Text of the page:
Tifton Commercial Historic District – Wikipedia

Historic district in Georgia, United States

United States historic place

Tifton Commercial Historic District

219 Main St S, Tifton.JPG

219 Main Street

Tifton Commercial Historic District is located in Georgia

Tifton Commercial Historic District

Tifton Commercial Historic District is located in the United States

Tifton Commercial Historic District

Location Roughly bounded by Second and Third Sts., Love, and Central Aves., (original); roughly bounded by Third St., Tift Ave., Ninth St. and Commerce Way, (increase) Tifton, Georgia
Coordinates 31°27′12″N 83°30′34″W / 31.45333°N 83.50944°W / 31.45333; -83.50944Coordinates: 31°27′12″N 83°30′34″W / 31.45333°N 83.50944°W / 31.45333; -83.50944
Area 35 acres (14 ha) (original), 15 acres (6.1 ha) (increase)
Built 1890-late 1930s
Architect Multiple
Architectural style Chicago, Late Victorian, The Commercial Style
NRHP reference No. 86000382[1] (original)
94000371[1] (increase)
Added to NRHP March 4, 1986 (original)
Boundary increase April 21, 1994 (increase)

Tifton Commercial Historic District, in Tifton in Tift County, Georgia, is a historic district that was listed on the National Register of Historic Places (NRHP) in 1986 and expanded in 1994. The original listing was portions of 10 blocks including buildings from the 1890s to the late 1930s, most built of brick.[2]

Approximate area of the district

The original district was 35 acres (14 ha) in size and included two groups of building in areas on the north and south sides of east–west Atlantic Coast Line Railroad, to the east of the north–south Southern Railway line. It included 57 contributing buildings and one contributing structure.[2][1]

Notable resources are:

  • Tift County Courthouse (1912), Beaux Arts in style, designed by William A. Edwards, separately NRHP-listed in 1980
  • Lockeby Building (1937), deemed “a fine local example” of Art Deco with “its cast-stone vertical banding”
  • Tift Theatre (1937), Art Moderne, with a multi-colored Carrara glass facade
  • Myon Hotel (1906), now the Tifton City Hall, “massive”, with three stories, with Georgian Revival influence, designed by Montgomery, Alabama architect B.B. Smith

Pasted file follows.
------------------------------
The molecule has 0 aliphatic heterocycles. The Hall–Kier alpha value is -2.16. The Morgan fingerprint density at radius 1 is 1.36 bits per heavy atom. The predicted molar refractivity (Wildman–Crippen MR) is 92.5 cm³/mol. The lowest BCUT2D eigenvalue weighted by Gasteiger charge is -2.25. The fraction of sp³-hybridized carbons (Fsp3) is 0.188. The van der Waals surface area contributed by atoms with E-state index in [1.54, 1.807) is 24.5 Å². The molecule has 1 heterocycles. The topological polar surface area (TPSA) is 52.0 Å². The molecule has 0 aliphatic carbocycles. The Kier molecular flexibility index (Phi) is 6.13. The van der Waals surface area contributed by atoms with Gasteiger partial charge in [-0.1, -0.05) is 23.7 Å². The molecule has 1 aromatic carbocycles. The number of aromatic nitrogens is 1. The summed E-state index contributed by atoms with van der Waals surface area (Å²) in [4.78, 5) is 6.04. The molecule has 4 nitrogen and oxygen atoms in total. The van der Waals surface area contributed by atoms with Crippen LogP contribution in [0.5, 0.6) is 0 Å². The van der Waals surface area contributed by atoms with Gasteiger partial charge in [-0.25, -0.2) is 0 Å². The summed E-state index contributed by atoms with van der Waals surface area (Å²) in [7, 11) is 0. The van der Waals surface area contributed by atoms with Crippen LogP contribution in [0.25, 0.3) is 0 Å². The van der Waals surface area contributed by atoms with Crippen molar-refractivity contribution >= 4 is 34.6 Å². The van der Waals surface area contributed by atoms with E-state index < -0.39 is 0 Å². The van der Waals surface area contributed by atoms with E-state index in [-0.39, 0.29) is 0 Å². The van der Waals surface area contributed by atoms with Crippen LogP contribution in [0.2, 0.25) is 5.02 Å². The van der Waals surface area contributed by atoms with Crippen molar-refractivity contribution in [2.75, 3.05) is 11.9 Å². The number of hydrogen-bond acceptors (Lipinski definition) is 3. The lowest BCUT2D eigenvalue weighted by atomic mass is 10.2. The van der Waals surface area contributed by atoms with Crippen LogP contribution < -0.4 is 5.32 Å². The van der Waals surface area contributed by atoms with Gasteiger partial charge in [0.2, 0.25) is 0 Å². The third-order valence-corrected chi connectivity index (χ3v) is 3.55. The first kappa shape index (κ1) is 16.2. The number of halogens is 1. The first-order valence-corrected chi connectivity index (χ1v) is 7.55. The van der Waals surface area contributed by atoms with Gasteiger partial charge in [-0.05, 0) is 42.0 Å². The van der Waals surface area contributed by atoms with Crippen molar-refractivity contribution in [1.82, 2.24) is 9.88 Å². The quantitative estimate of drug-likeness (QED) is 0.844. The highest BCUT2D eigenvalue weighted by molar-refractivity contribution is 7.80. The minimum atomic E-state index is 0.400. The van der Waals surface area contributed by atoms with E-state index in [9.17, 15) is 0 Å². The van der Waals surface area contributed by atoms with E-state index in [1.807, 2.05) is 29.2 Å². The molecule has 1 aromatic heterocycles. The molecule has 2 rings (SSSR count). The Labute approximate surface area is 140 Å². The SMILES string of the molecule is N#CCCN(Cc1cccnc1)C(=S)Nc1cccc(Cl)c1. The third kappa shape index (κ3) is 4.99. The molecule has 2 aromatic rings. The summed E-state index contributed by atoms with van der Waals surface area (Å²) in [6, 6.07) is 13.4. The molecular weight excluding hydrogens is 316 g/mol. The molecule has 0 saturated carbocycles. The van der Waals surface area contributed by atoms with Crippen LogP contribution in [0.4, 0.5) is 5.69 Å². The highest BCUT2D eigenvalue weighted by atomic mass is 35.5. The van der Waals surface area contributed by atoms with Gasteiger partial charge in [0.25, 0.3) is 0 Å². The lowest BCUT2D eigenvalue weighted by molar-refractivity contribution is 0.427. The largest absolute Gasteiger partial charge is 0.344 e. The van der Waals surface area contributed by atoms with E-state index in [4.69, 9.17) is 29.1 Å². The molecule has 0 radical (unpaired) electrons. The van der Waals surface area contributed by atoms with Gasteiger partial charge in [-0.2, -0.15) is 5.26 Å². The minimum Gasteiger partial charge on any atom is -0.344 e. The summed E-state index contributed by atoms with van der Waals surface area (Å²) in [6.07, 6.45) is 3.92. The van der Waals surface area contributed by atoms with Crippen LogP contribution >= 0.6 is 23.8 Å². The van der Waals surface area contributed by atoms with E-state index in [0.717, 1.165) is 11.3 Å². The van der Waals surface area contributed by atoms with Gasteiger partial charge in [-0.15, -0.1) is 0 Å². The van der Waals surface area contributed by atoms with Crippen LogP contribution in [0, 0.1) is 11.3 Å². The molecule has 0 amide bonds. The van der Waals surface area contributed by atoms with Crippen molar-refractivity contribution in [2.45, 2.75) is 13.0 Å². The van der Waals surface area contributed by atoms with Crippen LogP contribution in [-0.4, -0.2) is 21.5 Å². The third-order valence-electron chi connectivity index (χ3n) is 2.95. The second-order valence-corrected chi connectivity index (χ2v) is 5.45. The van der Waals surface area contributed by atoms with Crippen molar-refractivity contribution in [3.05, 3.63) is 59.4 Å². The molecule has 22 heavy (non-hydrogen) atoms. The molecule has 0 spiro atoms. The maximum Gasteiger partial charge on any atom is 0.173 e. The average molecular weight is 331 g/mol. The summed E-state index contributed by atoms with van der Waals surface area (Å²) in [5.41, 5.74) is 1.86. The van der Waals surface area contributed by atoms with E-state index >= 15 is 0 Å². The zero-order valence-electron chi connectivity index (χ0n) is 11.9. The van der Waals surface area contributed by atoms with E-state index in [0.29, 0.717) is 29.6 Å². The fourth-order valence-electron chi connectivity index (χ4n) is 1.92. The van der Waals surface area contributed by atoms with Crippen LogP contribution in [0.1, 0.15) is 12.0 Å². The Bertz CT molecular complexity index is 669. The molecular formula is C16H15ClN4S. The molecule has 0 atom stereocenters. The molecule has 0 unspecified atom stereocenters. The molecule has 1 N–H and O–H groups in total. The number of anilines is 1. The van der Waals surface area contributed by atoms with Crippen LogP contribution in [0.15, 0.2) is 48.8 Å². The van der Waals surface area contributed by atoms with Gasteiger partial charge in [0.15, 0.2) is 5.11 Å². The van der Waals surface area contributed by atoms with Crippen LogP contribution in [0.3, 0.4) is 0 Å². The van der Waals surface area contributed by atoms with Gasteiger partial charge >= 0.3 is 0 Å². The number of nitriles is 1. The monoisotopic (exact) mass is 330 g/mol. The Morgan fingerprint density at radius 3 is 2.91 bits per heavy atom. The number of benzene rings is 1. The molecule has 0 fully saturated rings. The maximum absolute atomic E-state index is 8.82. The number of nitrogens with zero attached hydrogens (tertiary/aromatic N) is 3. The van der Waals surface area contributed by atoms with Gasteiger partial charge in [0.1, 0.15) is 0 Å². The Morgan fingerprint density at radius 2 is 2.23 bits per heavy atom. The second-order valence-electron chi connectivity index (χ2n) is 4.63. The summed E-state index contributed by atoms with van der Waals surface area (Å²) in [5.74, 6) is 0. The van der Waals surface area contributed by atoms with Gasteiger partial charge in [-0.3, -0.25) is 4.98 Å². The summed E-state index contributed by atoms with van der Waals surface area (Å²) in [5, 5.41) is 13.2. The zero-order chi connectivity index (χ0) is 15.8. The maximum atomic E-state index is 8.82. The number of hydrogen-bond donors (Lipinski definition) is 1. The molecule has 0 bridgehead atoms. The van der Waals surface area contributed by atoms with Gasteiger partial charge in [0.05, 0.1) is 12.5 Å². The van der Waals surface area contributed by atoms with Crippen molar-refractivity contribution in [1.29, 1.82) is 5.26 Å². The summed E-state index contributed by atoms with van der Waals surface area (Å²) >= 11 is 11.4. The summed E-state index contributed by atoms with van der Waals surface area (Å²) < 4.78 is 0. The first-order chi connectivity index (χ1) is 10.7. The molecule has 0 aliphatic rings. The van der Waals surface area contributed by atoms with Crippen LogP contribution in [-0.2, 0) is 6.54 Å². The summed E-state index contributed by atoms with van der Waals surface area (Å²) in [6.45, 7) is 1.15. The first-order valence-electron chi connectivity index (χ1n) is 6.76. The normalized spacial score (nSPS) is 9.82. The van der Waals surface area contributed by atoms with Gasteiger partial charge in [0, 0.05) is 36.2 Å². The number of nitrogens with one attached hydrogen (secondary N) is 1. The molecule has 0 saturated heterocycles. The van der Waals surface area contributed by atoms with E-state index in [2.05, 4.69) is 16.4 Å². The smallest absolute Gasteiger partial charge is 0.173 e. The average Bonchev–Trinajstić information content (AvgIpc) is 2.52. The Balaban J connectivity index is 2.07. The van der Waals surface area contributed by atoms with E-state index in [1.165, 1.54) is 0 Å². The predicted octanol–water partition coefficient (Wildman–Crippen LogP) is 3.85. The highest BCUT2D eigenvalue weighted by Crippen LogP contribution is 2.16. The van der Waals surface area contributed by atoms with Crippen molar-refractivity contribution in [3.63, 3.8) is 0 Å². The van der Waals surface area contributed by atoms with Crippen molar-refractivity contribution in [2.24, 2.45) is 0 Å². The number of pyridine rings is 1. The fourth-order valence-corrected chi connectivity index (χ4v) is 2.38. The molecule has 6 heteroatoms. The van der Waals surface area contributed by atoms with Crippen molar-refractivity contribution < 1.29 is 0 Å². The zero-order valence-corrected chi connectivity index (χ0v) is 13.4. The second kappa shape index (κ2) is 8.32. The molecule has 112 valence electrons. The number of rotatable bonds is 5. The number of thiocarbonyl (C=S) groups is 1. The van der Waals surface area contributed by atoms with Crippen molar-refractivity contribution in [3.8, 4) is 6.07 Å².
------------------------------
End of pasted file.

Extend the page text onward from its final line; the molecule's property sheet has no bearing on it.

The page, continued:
• former U.S. Post Office (1914), the town’s library by 1985, Renaissance Revival, design credited to Oscar Wenderoth
  • former Bank of Tifton (1917), a C&S Bank in 1985, “a fine example of the Neoclassical style”, also designed by William A. Edwards
  • former Union Station (1916), the Chamber of Commerce in 1985, in long, low Prairie-influenced style
  • Twin Brick Warehouses (1922 and 1925), on former site of Tift’s sawmill, at the east edge of the district, landmarks “by virtue of their immense size (approximately 100 by 400 feet (30 m × 122 m) each) and their easily recognizable stepped-parapet fronts”[2]

Three buildings had received Preliminary Certifications of Significance from the National Register Programs Division of the National Park Service Southeast Regional Office:

  • 214 East Second Street (December 6, 1983);
  • the Lockeby Building, corner of Third and Main (February 27, 1985), and
  • Myon Hotel (February 27, 1985).[2]

The amendment in 1994 expanded the district by 15 acres (6.1 ha) to include four blocks of mostly one- and two-story commercial buildings, including warehouses. It added 28 contributing buildings. The Masonic Lodge building in this area is the only three-story building in the increase.[3]

The amendment in 1994 also recognized contributing building status for the Bowen Building, an Art Deco building built c. 1900 but renovated extensively in 1937 after a fire, which is located at the southwest corner of Third Street and South Main Street. In 1994, the corner tenant in the building was a drug store, and the other portion was a Christian bookstore.[3]

merging stuff[edit]

SHOULD ADD NEWER REFNUM and ADDRESS and perhaps more TO NRHP listings page for the county, which has/shows:
|address=Roughly Bounded by 14th, Goff, 2nd Sts and Forrest Ave.
|county=Tift County, Georgia

ADD WHAT ELELMENTS IN Tifton Commercial Historic District (original) had architecture = Chicago, Late Victorian, The Commercial Style.[1]

See also[edit]


External links[edit]